The Christian Legal Society is a non-profit organization of people in the legal profession — including lawyers and judges, as well as law professors and students — who seek to follow the teachings of Jesus while practicing or studying law. And right now they’re at the center of a lawsuit in the Supreme Court.
In addition to the group’s 90 chapters of attorneys, there are 165 chapters in law schools. One of those academic chapters, at the University of California’s Hastings College of the Law, sought official recognition from the school as a campus organization, with the school financing and benefits that comes with such status. The university refused CLS’s request, citing rules that school-sanctioned organizations cannot exclude people due to religious belief or sexual orientation.
For a Christian organization, that can potentially be a difficult rule to follow. CLS understandably wants its members to follow traditional Christian teachings, which include studying the Bible, believing in Jesus Christ as the Son of God, and (to many Christian groups) condemning homosexuality as an abomination. In fact, members must sign a statement of faith, and the organization condemns “unrepentant participation in or advocacy of a sexually immoral lifestyle.”
CLS sued the school, claiming that its First Amendment rights had been violated by the university’s stance that the group could not follow its religious principles or dictate who would be allowed to join. The federal judge in the original trial threw the case out, and a 9th Circuit Court of Appeals decision upheld the original ruling… Which leads up to last week’s trial in the Supreme Court.
The bottom line in the case is this: CLS wants official recognition and school support, but the university has an “all comers” policy and will not sanction an organization that doesn’t allow all registered students to participate.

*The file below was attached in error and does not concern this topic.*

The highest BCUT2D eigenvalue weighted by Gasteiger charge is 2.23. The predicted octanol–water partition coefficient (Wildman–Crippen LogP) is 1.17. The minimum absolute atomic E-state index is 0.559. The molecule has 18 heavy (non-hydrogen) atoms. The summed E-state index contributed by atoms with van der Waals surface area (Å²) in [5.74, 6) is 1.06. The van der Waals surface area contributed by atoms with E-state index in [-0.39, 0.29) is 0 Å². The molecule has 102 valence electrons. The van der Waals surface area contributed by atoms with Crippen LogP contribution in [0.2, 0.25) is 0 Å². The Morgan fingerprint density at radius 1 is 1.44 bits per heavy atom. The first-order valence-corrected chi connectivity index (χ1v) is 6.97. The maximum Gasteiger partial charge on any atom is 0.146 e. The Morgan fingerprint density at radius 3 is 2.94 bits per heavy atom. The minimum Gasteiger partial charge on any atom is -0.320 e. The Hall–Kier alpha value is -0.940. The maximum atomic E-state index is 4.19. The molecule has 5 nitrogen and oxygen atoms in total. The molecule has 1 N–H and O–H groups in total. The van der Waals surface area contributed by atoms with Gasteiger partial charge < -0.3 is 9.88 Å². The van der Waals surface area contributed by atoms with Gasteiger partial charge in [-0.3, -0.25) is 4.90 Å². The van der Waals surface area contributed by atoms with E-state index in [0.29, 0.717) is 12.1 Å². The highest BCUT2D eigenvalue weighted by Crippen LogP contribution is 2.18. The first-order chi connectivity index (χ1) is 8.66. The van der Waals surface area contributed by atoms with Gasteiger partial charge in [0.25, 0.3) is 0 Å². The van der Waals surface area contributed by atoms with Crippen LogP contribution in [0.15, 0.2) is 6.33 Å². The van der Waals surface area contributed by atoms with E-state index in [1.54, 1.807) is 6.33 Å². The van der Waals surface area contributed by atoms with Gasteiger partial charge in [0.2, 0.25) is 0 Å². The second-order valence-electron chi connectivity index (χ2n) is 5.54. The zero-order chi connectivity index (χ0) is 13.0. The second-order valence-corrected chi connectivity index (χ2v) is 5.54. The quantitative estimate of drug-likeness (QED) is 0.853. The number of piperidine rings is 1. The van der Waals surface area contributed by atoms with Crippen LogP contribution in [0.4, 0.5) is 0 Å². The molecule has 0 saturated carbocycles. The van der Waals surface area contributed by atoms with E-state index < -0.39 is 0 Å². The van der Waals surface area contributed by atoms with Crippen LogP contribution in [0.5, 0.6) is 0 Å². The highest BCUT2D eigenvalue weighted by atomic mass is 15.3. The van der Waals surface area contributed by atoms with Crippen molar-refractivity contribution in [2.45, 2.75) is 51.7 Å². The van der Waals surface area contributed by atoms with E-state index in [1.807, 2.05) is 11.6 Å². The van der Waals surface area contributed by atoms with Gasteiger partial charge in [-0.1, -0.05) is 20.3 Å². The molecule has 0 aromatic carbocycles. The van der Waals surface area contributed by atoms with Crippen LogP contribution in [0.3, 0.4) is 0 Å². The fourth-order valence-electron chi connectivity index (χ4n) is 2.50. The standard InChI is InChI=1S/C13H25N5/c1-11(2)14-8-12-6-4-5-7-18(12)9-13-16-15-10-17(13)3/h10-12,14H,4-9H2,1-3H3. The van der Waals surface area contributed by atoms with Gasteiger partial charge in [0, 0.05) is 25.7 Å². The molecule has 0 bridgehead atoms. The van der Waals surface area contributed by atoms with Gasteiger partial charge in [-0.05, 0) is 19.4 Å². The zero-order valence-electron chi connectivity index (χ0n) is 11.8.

The original article on HuffingtonPost.com has some fascinating dialogue between Justices Scalia, Sotomayor, Stevens, Roberts, and Alito with the attorneys on both sides of the debate – check it out if you’re curious, but in the interests of space I’m not quoting it here. Or if you’re REALLY intrigued, you can read the full transcript of the Supreme Court trial from last week. (I did, and found it fascinating.)
I have a somewhat mixed opinion… I think it’s perfectly fair that a faith-based organization should be able to exclude potential members who do not follow the religious beliefs that the group was formed to promote. But I absolutely do not think that university funds, including taxpayer dollars and student tuition, should be used to support a group that isn’t open to every student who attends the university.
You can be as exclusive as you want, and if you think that a non-Christian person shouldn’t join your Christian group, you have every right to that policy… Just not with my money. If you want my tuition and tax dollars to be used supporting you as an official school-sanctioned organization, then as a student of the school I should have every right to participate.
And if you don’t want me in your group, then get your funding privately and tell me to go to Hell.